Another aspect of the disclosure relates to an underwater vehicle. The underwater vehicle may comprise a buoyancy control system and one or more processors configured to execute computer program instructions. The buoyancy control system may comprise a first reservoir having an alterable volume. A first medium may be transferable between the first reservoir and an external chamber. The external chamber may be configured and arranged such that a change in volume of the external chamber causes a change in total water displacement of the underwater vehicle. The change in total water displacement may result in a corresponding change in buoyancy of the underwater vehicle. The buoyancy control system may comprise a second reservoir having an alterable volume. A second medium may be transferable into and out of the second reservoir. The first reservoir and the second reservoir may be disposed such that the second reservoir applies a compressive or tensive force to the first reservoir responsive to a fluid pressure or vacuum of the second medium within the second reservoir exceeding a fluid pressure or vacuum of the first medium within the first reservoir. The buoyancy control system may comprise a sensor configured to provide a flow signal conveying information associated with a flow of the first medium between the first reservoir and the external chamber. The computer program instructions may comprise a buoyancy control component configured to control the transfer of the second medium into and out of the second reservoir based on the flow signal.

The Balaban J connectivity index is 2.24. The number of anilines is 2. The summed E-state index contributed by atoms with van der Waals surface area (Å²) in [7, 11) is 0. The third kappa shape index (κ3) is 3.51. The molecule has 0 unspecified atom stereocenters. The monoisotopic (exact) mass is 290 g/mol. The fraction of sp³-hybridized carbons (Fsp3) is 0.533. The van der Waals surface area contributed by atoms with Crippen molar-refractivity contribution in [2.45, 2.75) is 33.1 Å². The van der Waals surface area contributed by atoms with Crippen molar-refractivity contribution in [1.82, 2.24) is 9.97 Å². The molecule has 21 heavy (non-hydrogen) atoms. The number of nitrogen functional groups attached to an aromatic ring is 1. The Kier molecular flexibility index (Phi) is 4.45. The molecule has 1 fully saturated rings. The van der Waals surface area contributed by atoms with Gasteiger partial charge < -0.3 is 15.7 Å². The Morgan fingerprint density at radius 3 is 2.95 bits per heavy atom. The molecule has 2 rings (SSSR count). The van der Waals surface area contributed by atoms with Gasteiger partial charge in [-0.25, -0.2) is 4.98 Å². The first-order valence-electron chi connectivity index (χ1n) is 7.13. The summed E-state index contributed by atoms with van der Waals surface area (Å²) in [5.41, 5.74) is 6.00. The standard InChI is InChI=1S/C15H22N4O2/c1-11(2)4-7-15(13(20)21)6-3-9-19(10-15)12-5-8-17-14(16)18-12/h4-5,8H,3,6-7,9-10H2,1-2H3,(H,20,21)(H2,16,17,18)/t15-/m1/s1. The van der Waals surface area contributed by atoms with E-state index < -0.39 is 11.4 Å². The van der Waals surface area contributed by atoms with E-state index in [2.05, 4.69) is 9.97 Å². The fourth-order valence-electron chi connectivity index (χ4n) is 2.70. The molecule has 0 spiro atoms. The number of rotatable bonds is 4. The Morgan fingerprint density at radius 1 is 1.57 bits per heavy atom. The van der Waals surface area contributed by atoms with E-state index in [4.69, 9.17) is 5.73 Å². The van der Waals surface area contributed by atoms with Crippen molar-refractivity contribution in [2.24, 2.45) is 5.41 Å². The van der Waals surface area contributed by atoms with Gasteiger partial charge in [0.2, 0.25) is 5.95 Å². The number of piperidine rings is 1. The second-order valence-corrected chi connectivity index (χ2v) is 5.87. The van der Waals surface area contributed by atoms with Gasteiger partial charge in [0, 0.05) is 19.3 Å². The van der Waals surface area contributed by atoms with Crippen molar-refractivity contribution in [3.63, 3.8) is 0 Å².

Yet another aspect of the disclosure relates to a processor-implemented method for controlling buoyancy of an underwater vehicle. The method may be performed by one or more processors configured to execute computer program instructions. The method may comprise receiving a flow signal conveying information associated with a flow of a first medium between a first reservoir and an external chamber. The first reservoir may be disposed within the underwater vehicle and having an alterable volume. The external chamber may be configured and arranged such that a change in volume of the external chamber causes a change in total water displacement of the underwater vehicle. The change in total water displacement may result in a corresponding change in buoyancy of the underwater vehicle. In order to increase the buoyancy of the underwater vehicle, the method may comprise controlling, using one or more processors, a transfer of a second medium into a second reservoir based on the flow signal. The second reservoir may be disposed within the underwater vehicle and may have an alterable volume. The first reservoir and the second reservoir may be disposed such that the second reservoir applies a compressive or tensive force to the first reservoir responsive to a fluid pressure or vacuum of the second medium within the second reservoir exceeding a fluid pressure or vacuum of the first medium within the first reservoir. In order to decrease the buoyancy of the underwater vehicle, the method may comprise controlling, using one or more processors, a transfer of the second medium out of the second reservoir based on the flow signal. The first reservoir and the second reservoir may be mechanically coupled such that the second reservoir applies a tensive force to the first reservoir responsive to the fluid pressure of the first medium within the first reservoir exceeding the fluid pressure of the second medium within the second reservoir.